Control joints are cracks cut into concrete floors that make movement possible as a result of changes in temperature and moisture. These joints must be filled; otherwise, they can collect debris, dirt, and moisture that can cause issues. They must be filled with a non-compressible, hard material that supports their edges from stresses that heavy, hard-wheeled traffic imposes.
Picking a joint filler can be difficult as there are many brands out there. In fact, a concrete control joint filler can differ from others in terms of chemical compositions and physical properties. Epoxy and polyurea are the most common kinds of joint fillers. Your choice depends on factors such as the intended use of the concrete floor, the facility, the application, as well as the requirements for turnaround time and appearance. But, ideally, you want a 100% solid epoxy filler or polyurea filler with an elongation rate higher than that of the coating you are using.
This article offers a comparison of both epoxy and polyurea joint fillers based on the following characteristics:
Polyurea fillers are valued for its cure speed that can usually be opened to traffic within 1-2 hours or sooner. Due to the fast gel times, a special pump should be used on big jobs for high production rates instead of hand-mixing faster-curing polyureas. But, epoxies can be dispensed with manual bulk guns.
This characteristic refers to the hardness of a material determined by pressing a tiny needle into its surface and recording a value between 1 and 100. The higher the shore hardness, the greater resistance to indentation and the harder the material. Also, the hardness scale is classified into A and D. The Shore A scale is used for more rubbery materials while the Shore D scale is for harder plastics. In general, a concrete floor joint filler should have at least 80 Shore A hardness. Both epoxy and polyurea meet this requirement.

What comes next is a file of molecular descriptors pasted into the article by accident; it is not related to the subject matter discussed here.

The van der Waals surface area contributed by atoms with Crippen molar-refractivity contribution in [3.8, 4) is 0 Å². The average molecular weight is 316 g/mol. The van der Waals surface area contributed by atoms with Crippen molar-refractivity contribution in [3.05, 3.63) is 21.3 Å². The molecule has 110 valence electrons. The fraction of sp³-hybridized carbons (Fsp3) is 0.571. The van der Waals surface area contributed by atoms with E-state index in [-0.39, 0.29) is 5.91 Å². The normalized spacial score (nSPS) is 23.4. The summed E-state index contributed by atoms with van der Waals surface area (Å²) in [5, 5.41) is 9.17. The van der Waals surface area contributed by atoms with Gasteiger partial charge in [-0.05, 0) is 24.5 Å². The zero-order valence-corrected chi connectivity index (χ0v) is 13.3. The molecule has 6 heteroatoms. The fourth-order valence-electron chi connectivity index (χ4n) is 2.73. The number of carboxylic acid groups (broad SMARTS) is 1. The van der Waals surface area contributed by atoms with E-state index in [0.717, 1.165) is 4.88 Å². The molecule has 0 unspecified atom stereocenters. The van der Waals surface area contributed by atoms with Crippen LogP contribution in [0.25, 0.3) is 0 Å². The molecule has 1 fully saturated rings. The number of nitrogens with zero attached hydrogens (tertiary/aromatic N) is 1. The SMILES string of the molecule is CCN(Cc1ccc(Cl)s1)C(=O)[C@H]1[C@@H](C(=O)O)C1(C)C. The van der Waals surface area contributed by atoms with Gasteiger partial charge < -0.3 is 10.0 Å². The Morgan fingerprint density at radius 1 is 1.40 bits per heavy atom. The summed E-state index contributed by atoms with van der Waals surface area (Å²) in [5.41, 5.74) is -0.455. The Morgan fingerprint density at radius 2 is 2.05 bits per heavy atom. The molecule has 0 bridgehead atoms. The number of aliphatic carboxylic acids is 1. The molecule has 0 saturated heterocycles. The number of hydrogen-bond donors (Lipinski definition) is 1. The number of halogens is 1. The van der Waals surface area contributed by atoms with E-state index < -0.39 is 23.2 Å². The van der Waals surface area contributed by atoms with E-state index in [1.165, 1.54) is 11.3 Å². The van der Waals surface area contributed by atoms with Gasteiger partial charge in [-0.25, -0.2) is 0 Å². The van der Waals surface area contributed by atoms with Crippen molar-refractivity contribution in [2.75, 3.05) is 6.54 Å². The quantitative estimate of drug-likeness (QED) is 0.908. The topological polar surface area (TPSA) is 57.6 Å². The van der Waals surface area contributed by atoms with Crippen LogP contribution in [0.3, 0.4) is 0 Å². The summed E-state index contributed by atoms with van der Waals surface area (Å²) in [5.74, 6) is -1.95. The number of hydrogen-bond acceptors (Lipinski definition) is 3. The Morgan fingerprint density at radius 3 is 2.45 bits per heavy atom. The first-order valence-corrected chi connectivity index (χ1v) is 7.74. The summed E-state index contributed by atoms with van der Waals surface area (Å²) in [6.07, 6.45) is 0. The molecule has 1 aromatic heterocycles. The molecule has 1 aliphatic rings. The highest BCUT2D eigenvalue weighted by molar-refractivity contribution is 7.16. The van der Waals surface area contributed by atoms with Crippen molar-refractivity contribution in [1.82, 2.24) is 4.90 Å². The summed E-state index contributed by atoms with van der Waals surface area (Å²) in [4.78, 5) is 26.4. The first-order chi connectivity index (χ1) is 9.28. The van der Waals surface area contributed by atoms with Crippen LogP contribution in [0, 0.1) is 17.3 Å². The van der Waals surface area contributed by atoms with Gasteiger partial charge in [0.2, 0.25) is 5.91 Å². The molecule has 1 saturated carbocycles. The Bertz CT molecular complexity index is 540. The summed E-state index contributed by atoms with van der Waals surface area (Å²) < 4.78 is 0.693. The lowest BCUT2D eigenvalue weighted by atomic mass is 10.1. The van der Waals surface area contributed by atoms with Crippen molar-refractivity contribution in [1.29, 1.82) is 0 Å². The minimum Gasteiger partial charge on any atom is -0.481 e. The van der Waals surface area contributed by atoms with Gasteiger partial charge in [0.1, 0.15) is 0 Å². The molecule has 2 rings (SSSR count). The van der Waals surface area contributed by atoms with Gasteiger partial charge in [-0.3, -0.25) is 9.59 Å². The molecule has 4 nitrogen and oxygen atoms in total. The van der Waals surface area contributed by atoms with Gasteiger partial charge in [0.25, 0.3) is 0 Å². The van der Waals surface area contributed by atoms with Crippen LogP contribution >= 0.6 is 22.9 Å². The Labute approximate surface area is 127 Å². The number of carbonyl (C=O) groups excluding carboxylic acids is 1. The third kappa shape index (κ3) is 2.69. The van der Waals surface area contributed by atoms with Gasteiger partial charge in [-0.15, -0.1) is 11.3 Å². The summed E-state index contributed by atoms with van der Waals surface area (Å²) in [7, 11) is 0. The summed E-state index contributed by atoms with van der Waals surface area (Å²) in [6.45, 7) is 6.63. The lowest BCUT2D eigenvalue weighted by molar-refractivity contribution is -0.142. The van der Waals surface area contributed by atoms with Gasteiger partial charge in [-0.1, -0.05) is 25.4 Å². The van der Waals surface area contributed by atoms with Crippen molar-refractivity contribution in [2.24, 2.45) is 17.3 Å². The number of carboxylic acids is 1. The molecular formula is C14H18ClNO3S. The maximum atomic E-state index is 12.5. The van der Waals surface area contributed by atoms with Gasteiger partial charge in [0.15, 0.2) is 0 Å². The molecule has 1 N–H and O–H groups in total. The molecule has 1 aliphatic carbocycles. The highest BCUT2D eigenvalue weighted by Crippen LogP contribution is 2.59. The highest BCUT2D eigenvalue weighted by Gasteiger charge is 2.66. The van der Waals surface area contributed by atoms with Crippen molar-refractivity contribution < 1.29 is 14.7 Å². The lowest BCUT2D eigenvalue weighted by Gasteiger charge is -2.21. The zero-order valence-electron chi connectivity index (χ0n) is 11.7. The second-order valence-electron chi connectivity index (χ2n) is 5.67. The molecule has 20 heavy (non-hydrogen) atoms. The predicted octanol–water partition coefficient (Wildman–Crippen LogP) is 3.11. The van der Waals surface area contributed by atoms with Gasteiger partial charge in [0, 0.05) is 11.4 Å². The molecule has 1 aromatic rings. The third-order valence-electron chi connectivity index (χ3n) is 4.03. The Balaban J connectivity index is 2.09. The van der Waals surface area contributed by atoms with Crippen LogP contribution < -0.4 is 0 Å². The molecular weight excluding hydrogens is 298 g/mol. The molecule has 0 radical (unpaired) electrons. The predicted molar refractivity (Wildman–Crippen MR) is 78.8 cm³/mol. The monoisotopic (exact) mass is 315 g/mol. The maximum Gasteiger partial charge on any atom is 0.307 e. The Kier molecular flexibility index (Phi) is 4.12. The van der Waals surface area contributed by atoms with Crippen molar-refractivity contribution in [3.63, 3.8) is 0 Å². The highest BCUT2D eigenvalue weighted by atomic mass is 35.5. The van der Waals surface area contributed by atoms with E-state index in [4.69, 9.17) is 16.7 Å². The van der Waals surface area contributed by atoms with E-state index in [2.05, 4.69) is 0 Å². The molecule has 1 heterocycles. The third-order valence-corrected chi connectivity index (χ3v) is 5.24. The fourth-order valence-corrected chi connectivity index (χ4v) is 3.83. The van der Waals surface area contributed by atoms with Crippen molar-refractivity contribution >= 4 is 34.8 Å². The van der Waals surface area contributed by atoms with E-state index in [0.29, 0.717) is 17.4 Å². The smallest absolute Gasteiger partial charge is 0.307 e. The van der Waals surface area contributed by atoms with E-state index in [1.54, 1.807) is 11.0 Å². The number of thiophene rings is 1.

Adhesion to Concrete
Both materials have adequate adhesion to concrete. But, epoxies must only be used when the temperature during installation is above 32°F. The reason is that it does not cure completely under freezing temperatures. Polyureas are the ideal choice for use over a range of temperatures. In fact, they can be installed even below freezing.
Usually, polyureas are touted for their greater elongation capability which is up to 200%+ versus 90% for epoxies. But, neither fillers are meant for use in joints designed to move like expansion joints. Despite their tension elongation, polyurea fillers can expand only around 5% to 15% laterally before splitting or losing adhesion along the concrete bond line. On the other hand, a Shore 80 epoxy joint filler with 25% elongation will often tolerate 5% to 8% lateral expansion.
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